Arizona Catholics eye long-term recovery in Haiti
By J.D. Long-García
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.- It’s estimated that more than 200,000 Haitians died in the earthquake that toppled Port-au-Prince last January. The tremor lasted 35 seconds. It’s going to take many years for this Third World country to rebuild itself, and Catholics in Arizona are pledging their support.

“One of the huge problems in Haiti is clean water,” explained Deacon Bernie Filzen of All Saints Parish in Mesa. He’s been involved with outreach to Haiti for more than 30 years.

“It’s a domino effect,” he said. “Without clean water you have health issues.”

A two-bucket water filtration system costs about $35, the deacon said, and that system will give a family good drinking water.

“You might not see the result of that, but you do if you’re there,” he added. “But over time, people drinking good water are less ill, dysentery goes away, their kids go to school instead of being sick. It’s amazing what you can do. Those are the kinds of things we want to see.”

These are the kinds of inexpensive, long-term solutions Deacon Filzen and Art Brouillard are considering with their recently established non-profit organization, Action By Christians for Haiti, Inc.

“The few belongings they have are in their huts. Everything else is done outdoors,” Broillard said. “The kids are outdoors all day long. The schools are poorly lit, concrete buildings, not air-conditioned units.”

Action By Christians will be working directly with a parish of 2,500 Catholics in the Hinche Diocese, which is about an hour and half outside Port-au-Prince. Other than financial contributions, they’re also considering sending down craftsman to teach parishioners a trade.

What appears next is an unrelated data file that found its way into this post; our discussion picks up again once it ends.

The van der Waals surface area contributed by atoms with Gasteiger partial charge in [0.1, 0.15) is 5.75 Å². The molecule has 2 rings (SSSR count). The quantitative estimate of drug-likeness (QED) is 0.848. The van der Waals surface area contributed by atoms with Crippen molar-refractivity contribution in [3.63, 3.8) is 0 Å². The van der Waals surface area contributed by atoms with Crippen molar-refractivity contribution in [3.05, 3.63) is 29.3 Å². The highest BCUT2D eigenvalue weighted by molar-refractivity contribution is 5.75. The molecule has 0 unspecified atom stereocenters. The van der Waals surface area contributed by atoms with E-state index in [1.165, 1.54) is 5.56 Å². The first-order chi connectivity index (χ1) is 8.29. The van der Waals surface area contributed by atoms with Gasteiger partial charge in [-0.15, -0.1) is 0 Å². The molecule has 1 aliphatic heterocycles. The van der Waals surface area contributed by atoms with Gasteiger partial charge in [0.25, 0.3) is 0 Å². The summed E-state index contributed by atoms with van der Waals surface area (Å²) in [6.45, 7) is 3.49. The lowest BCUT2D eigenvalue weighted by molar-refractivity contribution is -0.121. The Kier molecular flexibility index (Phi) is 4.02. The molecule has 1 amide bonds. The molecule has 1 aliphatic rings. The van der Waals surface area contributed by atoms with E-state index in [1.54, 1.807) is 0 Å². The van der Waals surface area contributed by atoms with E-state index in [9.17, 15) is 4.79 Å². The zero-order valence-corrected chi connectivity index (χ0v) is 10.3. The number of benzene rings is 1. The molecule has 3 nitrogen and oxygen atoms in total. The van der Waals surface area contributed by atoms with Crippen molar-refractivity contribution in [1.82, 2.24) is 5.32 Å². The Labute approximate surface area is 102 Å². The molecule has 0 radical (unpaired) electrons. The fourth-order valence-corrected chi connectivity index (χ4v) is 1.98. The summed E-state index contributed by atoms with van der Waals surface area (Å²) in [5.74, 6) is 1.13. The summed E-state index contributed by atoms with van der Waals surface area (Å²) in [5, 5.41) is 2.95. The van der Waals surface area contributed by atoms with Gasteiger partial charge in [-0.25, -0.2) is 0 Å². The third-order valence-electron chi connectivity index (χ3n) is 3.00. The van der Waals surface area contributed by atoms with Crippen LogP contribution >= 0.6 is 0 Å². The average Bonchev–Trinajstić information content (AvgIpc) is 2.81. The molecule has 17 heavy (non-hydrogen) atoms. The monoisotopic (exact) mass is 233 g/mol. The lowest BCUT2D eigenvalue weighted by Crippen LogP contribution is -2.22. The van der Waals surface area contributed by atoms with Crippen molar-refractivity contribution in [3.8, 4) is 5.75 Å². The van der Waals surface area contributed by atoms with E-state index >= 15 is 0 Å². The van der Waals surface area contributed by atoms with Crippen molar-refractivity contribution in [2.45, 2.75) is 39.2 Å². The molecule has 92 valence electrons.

“There’s little or no jobs,” said Deacon Filzen, who, along with three other All Saints parishioners, traveled to Haiti last April. “However if you can train young people to be auto mechanics, to be masons, to be plumbers, electricians, you can train people to do that and to do it better.”

This is another long-term plan. The group sees teaching a trade akin to teaching Haitians to fish, as it were. The training also requires personal contact.

“Oftentimes there’s a smile, a touch, a look in a person’s eyes, all those things are so darn important,” Deacon Filzen said. “That reinforces that faith journey on both sides. That’s pretty cool. That tells you we’re in the same boat together.”


Caritas in Veritate Catholic Missionaries

Another effort, based in Tempe, also has its eye on long-term recovery — only their project might cost a bit more money.

Caritas in Veritate Catholic Missionaries, an organization established by Arise International, will build a village for 300 Haitian families on the outskirts of Port-au-Prince. The village, which will be built around a Catholic parish, will cost around $10 million — a healthy sum considering it’s the group’s first project.

“Charity and also truth are part of the same thing,” said Henry Cappello, president of Caritas in Veritate Catholic Missionaries, which, like Catholic Relief Services, is part of the Vatican’s Cor Unum. “We are the missionaries and these are the works of charity.”

Charity needs to be based on Truth, Cappello wrote in a recent newsletter. Truth is not a concept, nor a philosophy, but a person: Jesus Christ.